ANGWIN, MARIA LOUISA, educator and physician; b. 21 Sept. 1849 in Blackhead, Conception Bay, Nfld, daughter of the Reverend Thomas Angwin and Louisa Emma Gill; d. 25 April 1898 in Ashland, Mass.
Born into a Methodist family of strong ideals, Maria Louisa Angwin later remarked that she “had always intended to do something – to be somebody.” Nothing is known of her childhood, except that her father was transferred to Nova Scotia during the mid 1850s and by 1865 had settled permanently in Dartmouth. Maria was sent to the ladies’ academy of Mount Allison Wesleyan Academy at Sackville, N.B., in 1866, and she graduated three years later with a mistress of liberal arts diploma.
Although she had initially contemplated becoming a lawyer, Maria gradually changed her mind: “I became convinced of the need of women doctors, and I saw that while earning my living in that way I could help my sex.” Canadian medical schools were not then admitting female students, but a degree could be obtained from several American institutions, notably Woman’s Medical College of the New York Infirmary for Women and Children, established in 1868 by doctors Elizabeth and Emily Blackwell.
Such training was expensive, especially for a Methodist minister with four sons to educate. Maria solved the problem by raising the necessary funds herself: she attended the Normal School at Truro and then taught in Dartmouth for five years. In 1879 she left for Woman’s Medical College, where she graduated md in June 1882. She then served a year’s internship as an assistant physician at the New England Hospital for Women and Children in Boston. Interviewed in August 1883 by a reporter for the Halifax Evening Mail, she commented, “The more I have learned the more I want to know, and the greater the field of medical science appears.” She was then on her way to England, where she attended clinics and lectures at the Royal Free Hospital in London.
On 20 Sept. 1884 Maria Angwin became the first woman licensed to practise medicine in Nova Scotia, although others from the province had earlier taken medical degrees in the United States. She initially saw patients in both Halifax and Dartmouth, but after 1886 she confined herself to a joint residence and office in the central part of Halifax. She was an early telephone subscriber, and patients ringing her doorbell were greeted by a resident parrot announcing, “Someone wants the doctor.” A contemporary remembered her as “a woman of courage ready for any emergency, versatile, afraid of nothing, answering all calls to any section of the city by day or night,” armed, she herself said, with a hat-pin.
It was inevitable that Dr Angwin, as the province’s first female physician, and as a woman with a strong social conscience, would attract attention. As early as 1875 she had given a paper before the Nova Scotia Teachers’ Association defending the right of women to higher education. Later she was strongly influenced by the social philosophy of the Blackwell sisters, who advocated preventive medicine and worked to educate the young, particularly females, in moral and physical hygiene. Such ideas were perhaps no longer new to late-19th-century Halifax, but they were still controversial.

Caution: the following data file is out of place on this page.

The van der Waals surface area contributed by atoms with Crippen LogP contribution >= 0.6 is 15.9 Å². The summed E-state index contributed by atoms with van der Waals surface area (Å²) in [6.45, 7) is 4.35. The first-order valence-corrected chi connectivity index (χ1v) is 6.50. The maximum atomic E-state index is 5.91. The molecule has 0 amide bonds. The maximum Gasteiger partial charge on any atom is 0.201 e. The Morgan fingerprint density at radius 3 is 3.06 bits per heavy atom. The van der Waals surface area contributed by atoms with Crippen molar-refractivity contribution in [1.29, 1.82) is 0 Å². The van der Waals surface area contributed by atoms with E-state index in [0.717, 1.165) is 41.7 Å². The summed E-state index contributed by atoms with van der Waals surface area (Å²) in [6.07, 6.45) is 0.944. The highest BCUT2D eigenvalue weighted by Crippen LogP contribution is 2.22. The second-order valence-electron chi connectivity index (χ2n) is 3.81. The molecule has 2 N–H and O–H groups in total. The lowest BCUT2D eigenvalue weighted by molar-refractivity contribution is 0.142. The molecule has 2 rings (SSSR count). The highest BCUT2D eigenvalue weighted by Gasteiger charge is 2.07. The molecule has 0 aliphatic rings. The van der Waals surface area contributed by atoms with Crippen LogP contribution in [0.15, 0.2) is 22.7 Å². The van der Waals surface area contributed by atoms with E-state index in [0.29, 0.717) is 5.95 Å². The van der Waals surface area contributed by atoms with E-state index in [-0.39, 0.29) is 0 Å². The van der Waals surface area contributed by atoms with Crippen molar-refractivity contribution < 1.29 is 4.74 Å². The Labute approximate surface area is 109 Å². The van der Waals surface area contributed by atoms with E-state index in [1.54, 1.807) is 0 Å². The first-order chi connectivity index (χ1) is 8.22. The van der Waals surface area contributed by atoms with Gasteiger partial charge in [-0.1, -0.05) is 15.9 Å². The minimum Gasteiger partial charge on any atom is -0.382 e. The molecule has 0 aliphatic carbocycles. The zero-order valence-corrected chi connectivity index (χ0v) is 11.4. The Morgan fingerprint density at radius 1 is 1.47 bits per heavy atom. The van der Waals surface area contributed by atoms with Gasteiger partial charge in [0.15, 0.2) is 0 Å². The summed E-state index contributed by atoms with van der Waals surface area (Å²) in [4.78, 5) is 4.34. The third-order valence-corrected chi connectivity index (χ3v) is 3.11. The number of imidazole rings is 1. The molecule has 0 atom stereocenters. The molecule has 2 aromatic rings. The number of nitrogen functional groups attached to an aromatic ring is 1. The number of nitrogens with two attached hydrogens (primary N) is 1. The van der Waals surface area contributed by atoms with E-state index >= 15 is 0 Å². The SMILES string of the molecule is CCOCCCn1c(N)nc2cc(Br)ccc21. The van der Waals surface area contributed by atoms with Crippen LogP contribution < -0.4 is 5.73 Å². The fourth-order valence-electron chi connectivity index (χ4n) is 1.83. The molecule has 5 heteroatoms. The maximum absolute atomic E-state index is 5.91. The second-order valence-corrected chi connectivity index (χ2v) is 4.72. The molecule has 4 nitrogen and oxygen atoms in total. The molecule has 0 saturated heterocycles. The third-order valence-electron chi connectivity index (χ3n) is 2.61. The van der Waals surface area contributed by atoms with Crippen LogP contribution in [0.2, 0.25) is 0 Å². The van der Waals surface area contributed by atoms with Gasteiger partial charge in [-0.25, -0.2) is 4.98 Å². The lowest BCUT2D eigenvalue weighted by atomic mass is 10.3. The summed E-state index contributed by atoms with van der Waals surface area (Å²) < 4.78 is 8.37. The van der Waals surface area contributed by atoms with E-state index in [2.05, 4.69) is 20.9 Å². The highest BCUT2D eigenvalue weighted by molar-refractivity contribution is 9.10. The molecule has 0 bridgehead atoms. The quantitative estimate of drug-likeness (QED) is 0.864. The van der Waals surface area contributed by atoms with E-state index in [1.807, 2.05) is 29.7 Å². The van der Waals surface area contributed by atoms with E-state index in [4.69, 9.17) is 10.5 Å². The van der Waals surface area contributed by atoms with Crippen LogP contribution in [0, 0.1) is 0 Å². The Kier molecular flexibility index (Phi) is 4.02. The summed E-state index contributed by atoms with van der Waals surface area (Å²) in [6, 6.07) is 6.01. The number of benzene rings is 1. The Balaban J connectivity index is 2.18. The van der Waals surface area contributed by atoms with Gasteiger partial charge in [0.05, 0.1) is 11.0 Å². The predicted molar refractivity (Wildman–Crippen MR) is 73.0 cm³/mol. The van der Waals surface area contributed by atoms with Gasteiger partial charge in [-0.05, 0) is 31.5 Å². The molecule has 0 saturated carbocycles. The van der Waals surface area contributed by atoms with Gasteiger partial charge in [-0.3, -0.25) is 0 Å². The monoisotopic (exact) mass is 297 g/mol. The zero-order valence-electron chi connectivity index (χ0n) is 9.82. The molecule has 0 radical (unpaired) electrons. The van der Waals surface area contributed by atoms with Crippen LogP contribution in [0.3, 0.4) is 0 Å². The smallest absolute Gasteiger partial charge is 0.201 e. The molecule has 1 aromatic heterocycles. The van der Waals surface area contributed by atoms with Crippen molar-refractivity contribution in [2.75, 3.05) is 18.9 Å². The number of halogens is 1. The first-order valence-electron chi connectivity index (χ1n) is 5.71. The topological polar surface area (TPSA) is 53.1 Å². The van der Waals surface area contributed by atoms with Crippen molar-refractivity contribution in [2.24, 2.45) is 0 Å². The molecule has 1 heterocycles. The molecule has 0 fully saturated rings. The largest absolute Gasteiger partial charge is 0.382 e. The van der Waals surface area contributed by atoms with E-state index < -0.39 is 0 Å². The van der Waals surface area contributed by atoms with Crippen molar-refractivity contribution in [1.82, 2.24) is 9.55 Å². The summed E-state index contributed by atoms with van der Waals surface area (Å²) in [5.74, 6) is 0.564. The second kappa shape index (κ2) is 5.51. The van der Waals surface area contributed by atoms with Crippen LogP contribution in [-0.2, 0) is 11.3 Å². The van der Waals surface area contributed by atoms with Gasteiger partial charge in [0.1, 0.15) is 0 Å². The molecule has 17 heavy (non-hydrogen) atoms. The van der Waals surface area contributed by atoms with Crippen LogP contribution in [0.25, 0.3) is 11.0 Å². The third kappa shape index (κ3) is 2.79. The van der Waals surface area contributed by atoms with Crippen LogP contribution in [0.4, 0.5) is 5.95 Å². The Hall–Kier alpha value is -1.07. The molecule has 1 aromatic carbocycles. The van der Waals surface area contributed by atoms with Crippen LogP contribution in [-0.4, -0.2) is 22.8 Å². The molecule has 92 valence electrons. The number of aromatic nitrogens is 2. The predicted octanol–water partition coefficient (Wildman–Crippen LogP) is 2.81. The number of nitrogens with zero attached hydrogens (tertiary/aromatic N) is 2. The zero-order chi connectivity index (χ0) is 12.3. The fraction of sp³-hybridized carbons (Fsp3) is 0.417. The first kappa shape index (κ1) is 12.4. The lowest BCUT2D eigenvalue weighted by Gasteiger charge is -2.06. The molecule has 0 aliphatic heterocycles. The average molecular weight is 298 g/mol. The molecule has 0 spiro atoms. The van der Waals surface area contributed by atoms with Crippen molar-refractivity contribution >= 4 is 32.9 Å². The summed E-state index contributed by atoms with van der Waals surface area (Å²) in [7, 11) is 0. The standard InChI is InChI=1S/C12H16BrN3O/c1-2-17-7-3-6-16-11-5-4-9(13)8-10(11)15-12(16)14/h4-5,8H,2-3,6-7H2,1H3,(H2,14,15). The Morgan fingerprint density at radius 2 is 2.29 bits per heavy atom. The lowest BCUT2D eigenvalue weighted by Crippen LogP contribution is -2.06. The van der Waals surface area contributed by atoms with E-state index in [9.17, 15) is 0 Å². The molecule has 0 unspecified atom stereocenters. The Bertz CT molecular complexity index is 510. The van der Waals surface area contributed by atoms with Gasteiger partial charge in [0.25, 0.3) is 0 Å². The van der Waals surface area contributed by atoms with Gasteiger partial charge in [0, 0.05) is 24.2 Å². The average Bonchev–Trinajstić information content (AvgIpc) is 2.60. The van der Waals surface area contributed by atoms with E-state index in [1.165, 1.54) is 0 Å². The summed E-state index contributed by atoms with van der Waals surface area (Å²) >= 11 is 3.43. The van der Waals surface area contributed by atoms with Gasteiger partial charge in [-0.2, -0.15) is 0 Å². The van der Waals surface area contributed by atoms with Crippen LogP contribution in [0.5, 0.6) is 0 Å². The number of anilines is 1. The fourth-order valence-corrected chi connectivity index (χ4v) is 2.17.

Maria quickly became known for her short hair and her determined stand against alcohol and cigarettes. As a member of the Woman’s Christian Temperance Union, she served as superintendent for “scientific temperance instruction” (1889) and for “hygiene and heredity” (1890). In 1894 she spoke on female suffrage and the following year was giving a fortnightly series of lectures on hygiene, some of them presented jointly with Dr Annie Isabel Hamilton, who in 1894 had been the first woman to graduate in medicine from Dalhousie University. In 1895 Maria Angwin wrote an article for the Halifax Herald denouncing the obstacles faced by women who attempted to enter the male-dominated work-force.
Late in 1897, in declining health, she returned to the New York infirmary for additional post-graduate work. She was expected to resume her Halifax practice, but while visiting in Ashland, Mass., she died suddenly following minor surgery. Her will reflected her personal philosophy: small bequests were left to the Woman’s Christian Temperance Union, the ladies’ college at Sackville, and Woman’s Medical College, New York; her nephews were remembered, provided they “remain sober, and moral.” Her practice was taken over by Dr Jane Lambert Heartz, a native Nova Scotian and another alumna of Woman’s Medical College.
The Wesleyan, in its obituary of Maria Angwin, noted the “dull and dogged opposition which pioneers always encounter,” but concluded that “faithful, attentive, conscientious, she labored in her profession far beyond her strength, while her womanly sympathy and medical knowledge won the friendship as well as the trust of her patients.” Even the Maritime Medical News grudgingly acknowledged that she was “greatly respected, not only in her duties as a physician, but also in every work that tended to elevate fallen humanity.”
Halifax County Court of Probate (Halifax), Estate papers, no.5036. PANL, Vital statistics, vol.52A, 17 Jan. 1850. PANS, MG 20, 356–57; 506, no.20; RG 25, C, 10, no.4. Maritime Medical News (Halifax), 10 (1898): 132, 175. Halifax Herald, 10 Aug. 1895. Morning Herald (Halifax), 13 Aug. 1883, 9 Sept. 1884. Wesleyan (Halifax), 27 April 1898. R. B. Nichols, “Early women doctors of Nova Scotia,” Nova Scotia Medical Bull. (Halifax), 29 (1950): 14–21.
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